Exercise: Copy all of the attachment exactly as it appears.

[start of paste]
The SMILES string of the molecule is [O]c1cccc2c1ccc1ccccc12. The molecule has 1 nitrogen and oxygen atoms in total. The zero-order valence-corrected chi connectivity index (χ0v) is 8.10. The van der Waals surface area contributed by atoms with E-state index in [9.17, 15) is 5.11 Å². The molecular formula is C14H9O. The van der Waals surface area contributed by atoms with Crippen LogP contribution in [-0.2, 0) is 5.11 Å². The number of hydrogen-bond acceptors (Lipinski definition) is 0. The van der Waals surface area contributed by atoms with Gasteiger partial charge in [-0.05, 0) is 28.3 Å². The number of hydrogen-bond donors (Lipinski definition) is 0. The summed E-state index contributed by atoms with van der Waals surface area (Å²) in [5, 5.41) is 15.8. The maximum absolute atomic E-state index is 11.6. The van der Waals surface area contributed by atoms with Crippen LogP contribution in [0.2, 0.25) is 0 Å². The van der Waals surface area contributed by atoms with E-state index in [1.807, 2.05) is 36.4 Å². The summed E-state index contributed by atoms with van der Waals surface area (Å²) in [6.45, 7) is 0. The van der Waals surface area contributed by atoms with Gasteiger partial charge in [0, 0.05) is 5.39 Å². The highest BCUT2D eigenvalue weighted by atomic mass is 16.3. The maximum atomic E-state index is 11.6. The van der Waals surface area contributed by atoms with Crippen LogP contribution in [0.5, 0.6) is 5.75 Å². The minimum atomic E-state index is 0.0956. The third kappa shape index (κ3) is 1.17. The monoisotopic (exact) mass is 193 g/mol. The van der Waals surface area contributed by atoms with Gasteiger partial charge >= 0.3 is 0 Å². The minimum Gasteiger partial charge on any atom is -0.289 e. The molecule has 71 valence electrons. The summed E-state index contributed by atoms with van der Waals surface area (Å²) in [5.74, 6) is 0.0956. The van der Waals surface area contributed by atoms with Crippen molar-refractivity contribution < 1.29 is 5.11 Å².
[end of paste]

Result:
The SMILES string of the molecule is [O]c1cccc2c1ccc1ccccc12. The molecule has 1 nitrogen and oxygen atoms in total. The zero-order valence-corrected chi connectivity index (χ0v) is 8.10. The van der Waals surface area contributed by atoms with E-state index in [9.17, 15) is 5.11 Å². The molecular formula is C14H9O. The van der Waals surface area contributed by atoms with Crippen LogP contribution in [-0.2, 0) is 5.11 Å². The number of hydrogen-bond acceptors (Lipinski definition) is 0. The van der Waals surface area contributed by atoms with Gasteiger partial charge in [-0.05, 0) is 28.3 Å². The number of hydrogen-bond donors (Lipinski definition) is 0. The summed E-state index contributed by atoms with van der Waals surface area (Å²) in [5, 5.41) is 15.8. The maximum absolute atomic E-state index is 11.6. The van der Waals surface area contributed by atoms with Crippen LogP contribution in [0.2, 0.25) is 0 Å². The van der Waals surface area contributed by atoms with E-state index in [1.807, 2.05) is 36.4 Å². The summed E-state index contributed by atoms with van der Waals surface area (Å²) in [6.45, 7) is 0. The van der Waals surface area contributed by atoms with Gasteiger partial charge in [0, 0.05) is 5.39 Å². The highest BCUT2D eigenvalue weighted by atomic mass is 16.3. The maximum atomic E-state index is 11.6. The van der Waals surface area contributed by atoms with Crippen LogP contribution in [0.5, 0.6) is 5.75 Å². The minimum atomic E-state index is 0.0956. The third kappa shape index (κ3) is 1.17. The monoisotopic (exact) mass is 193 g/mol. The van der Waals surface area contributed by atoms with Gasteiger partial charge >= 0.3 is 0 Å². The minimum Gasteiger partial charge on any atom is -0.289 e. The molecule has 71 valence electrons. The summed E-state index contributed by atoms with van der Waals surface area (Å²) in [5.74, 6) is 0.0956. The van der Waals surface area contributed by atoms with Crippen molar-refractivity contribution < 1.29 is 5.11 Å².